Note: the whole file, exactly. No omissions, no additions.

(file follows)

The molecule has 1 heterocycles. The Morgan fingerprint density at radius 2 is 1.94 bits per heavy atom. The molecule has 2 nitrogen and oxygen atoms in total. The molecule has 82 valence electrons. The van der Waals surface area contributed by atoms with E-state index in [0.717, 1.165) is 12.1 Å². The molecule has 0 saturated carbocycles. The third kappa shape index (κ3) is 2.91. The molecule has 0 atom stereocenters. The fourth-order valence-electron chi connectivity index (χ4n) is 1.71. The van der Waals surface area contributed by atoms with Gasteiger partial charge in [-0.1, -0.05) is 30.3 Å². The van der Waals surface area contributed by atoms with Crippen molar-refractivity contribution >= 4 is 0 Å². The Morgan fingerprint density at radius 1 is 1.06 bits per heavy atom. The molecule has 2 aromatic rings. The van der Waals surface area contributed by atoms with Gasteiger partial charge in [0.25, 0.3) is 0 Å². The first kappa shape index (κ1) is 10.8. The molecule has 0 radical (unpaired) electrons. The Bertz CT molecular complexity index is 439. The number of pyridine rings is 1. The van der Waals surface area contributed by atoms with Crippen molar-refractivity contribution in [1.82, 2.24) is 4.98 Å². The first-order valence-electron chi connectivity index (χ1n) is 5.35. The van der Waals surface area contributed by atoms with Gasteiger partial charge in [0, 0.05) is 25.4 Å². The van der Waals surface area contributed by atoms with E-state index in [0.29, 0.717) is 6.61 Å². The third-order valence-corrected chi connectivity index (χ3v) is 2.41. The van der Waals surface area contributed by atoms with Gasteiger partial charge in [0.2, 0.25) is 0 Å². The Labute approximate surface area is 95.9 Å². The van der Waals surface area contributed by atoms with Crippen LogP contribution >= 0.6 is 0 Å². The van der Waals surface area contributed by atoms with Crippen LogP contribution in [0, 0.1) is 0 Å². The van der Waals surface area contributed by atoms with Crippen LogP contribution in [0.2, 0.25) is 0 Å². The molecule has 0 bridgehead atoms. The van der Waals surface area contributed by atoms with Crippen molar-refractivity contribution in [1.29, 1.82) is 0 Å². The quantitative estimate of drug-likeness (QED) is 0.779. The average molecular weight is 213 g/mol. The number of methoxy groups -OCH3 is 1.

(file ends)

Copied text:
The molecule has 1 heterocycles. The Morgan fingerprint density at radius 2 is 1.94 bits per heavy atom. The molecule has 2 nitrogen and oxygen atoms in total. The molecule has 82 valence electrons. The van der Waals surface area contributed by atoms with E-state index in [0.717, 1.165) is 12.1 Å². The molecule has 0 saturated carbocycles. The third kappa shape index (κ3) is 2.91. The molecule has 0 atom stereocenters. The fourth-order valence-electron chi connectivity index (χ4n) is 1.71. The van der Waals surface area contributed by atoms with Gasteiger partial charge in [-0.1, -0.05) is 30.3 Å². The van der Waals surface area contributed by atoms with Crippen molar-refractivity contribution >= 4 is 0 Å². The Morgan fingerprint density at radius 1 is 1.06 bits per heavy atom. The molecule has 2 aromatic rings. The van der Waals surface area contributed by atoms with Gasteiger partial charge in [0.25, 0.3) is 0 Å². The first kappa shape index (κ1) is 10.8. The molecule has 0 radical (unpaired) electrons. The Bertz CT molecular complexity index is 439. The number of pyridine rings is 1. The van der Waals surface area contributed by atoms with Crippen molar-refractivity contribution in [1.82, 2.24) is 4.98 Å². The first-order valence-electron chi connectivity index (χ1n) is 5.35. The van der Waals surface area contributed by atoms with Gasteiger partial charge in [0, 0.05) is 25.4 Å². The van der Waals surface area contributed by atoms with E-state index in [0.29, 0.717) is 6.61 Å². The third-order valence-corrected chi connectivity index (χ3v) is 2.41. The van der Waals surface area contributed by atoms with Gasteiger partial charge in [0.2, 0.25) is 0 Å². The Labute approximate surface area is 95.9 Å². The van der Waals surface area contributed by atoms with Crippen LogP contribution >= 0.6 is 0 Å². The van der Waals surface area contributed by atoms with Crippen LogP contribution in [0, 0.1) is 0 Å². The van der Waals surface area contributed by atoms with Crippen LogP contribution in [0.2, 0.25) is 0 Å². The molecule has 0 bridgehead atoms. The van der Waals surface area contributed by atoms with Crippen molar-refractivity contribution in [1.29, 1.82) is 0 Å². The quantitative estimate of drug-likeness (QED) is 0.779. The average molecular weight is 213 g/mol. The number of methoxy groups -OCH3 is 1.